The damage has been done. More than 2,000 children remain separated from their parents or guardians in detention centers with no plan to be reunited, despite President Trump's new executive order.
Dr. Gabrielle Carlson, Professor of Psychiatry and Pediatrics at Stony Brook Medicine, says the trauma experienced by separated immigrant children will have future implications, not only in their lives but also in our society. The former policy of separating children has taken away their "secure base," an established feeling of safety and comfort provided by a primary caregiver. This causes severe stress on young developing minds, further resulting in changes in the brain and a higher risk of developing serious psychiatric and physical problems in the future. Their mental health will impact the world at large as they struggle to cope and be productive members of society.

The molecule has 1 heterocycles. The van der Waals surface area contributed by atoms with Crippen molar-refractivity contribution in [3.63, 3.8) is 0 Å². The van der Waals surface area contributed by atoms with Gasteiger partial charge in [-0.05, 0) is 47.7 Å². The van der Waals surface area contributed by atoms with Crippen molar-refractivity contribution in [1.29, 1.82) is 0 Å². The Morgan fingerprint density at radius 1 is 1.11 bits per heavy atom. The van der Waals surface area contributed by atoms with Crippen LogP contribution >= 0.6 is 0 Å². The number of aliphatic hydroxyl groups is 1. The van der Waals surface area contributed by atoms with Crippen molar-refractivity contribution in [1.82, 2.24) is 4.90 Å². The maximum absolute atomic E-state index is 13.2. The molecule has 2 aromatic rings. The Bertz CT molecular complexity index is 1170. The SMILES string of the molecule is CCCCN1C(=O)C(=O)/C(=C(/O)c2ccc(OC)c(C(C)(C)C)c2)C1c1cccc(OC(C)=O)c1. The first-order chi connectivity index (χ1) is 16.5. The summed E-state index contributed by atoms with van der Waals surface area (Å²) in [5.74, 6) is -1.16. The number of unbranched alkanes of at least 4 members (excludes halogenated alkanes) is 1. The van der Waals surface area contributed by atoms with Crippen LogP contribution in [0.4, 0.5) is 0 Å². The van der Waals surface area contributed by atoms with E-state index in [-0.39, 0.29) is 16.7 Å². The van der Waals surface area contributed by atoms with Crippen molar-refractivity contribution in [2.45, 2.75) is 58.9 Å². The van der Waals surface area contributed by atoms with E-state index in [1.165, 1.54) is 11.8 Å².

If you burn down a building, pitching a tent in its place ultimately won't help. It's best not to burn down the building in the first place. Little comforts and therapy after the fact will do little to heal the trauma. These children, their families and our society will need to spend a long time rebuilding.